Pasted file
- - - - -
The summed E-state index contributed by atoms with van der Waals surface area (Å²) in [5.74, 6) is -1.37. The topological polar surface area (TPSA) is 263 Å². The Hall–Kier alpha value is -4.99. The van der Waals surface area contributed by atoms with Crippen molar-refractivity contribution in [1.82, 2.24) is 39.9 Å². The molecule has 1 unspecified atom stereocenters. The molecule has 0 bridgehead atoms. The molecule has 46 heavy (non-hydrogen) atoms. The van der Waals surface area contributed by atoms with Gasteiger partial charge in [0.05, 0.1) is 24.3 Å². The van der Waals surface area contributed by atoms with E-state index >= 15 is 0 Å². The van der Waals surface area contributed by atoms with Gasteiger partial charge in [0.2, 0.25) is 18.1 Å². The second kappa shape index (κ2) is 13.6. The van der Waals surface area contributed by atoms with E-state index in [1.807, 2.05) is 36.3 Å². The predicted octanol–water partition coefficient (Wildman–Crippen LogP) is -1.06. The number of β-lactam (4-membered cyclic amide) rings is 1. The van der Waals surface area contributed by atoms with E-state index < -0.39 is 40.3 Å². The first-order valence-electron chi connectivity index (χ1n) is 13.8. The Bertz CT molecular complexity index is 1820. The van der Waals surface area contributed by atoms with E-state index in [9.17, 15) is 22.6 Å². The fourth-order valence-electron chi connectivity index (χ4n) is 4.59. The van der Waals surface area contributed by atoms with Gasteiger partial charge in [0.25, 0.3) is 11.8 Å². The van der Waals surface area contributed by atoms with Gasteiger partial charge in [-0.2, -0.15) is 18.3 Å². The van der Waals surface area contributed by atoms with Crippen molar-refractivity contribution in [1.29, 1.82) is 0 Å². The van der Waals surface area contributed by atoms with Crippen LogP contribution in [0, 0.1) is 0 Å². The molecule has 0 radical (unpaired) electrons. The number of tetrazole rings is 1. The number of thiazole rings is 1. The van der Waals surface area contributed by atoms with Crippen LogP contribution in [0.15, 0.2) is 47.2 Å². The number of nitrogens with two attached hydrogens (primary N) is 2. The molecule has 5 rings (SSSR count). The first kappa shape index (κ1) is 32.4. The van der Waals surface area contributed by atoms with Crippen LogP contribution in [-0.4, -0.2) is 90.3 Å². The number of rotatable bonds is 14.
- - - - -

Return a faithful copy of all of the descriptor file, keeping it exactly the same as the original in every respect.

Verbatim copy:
The summed E-state index contributed by atoms with van der Waals surface area (Å²) in [5.74, 6) is -1.37. The topological polar surface area (TPSA) is 263 Å². The Hall–Kier alpha value is -4.99. The van der Waals surface area contributed by atoms with Crippen molar-refractivity contribution in [1.82, 2.24) is 39.9 Å². The molecule has 1 unspecified atom stereocenters. The molecule has 0 bridgehead atoms. The molecule has 46 heavy (non-hydrogen) atoms. The van der Waals surface area contributed by atoms with Gasteiger partial charge in [0.05, 0.1) is 24.3 Å². The van der Waals surface area contributed by atoms with E-state index >= 15 is 0 Å². The van der Waals surface area contributed by atoms with Gasteiger partial charge in [0.2, 0.25) is 18.1 Å². The second kappa shape index (κ2) is 13.6. The van der Waals surface area contributed by atoms with E-state index in [1.807, 2.05) is 36.3 Å². The predicted octanol–water partition coefficient (Wildman–Crippen LogP) is -1.06. The number of β-lactam (4-membered cyclic amide) rings is 1. The van der Waals surface area contributed by atoms with E-state index < -0.39 is 40.3 Å². The first-order valence-electron chi connectivity index (χ1n) is 13.8. The Bertz CT molecular complexity index is 1820. The van der Waals surface area contributed by atoms with E-state index in [9.17, 15) is 22.6 Å². The fourth-order valence-electron chi connectivity index (χ4n) is 4.59. The van der Waals surface area contributed by atoms with Gasteiger partial charge in [0.25, 0.3) is 11.8 Å². The van der Waals surface area contributed by atoms with Gasteiger partial charge in [-0.2, -0.15) is 18.3 Å². The van der Waals surface area contributed by atoms with Crippen molar-refractivity contribution in [1.29, 1.82) is 0 Å². The van der Waals surface area contributed by atoms with Crippen LogP contribution in [0, 0.1) is 0 Å². The molecule has 0 radical (unpaired) electrons. The number of tetrazole rings is 1. The number of thiazole rings is 1. The van der Waals surface area contributed by atoms with Crippen LogP contribution in [0.15, 0.2) is 47.2 Å². The number of nitrogens with two attached hydrogens (primary N) is 2. The molecule has 5 rings (SSSR count). The first kappa shape index (κ1) is 32.4. The van der Waals surface area contributed by atoms with Crippen LogP contribution in [-0.4, -0.2) is 90.3 Å². The number of rotatable bonds is 14.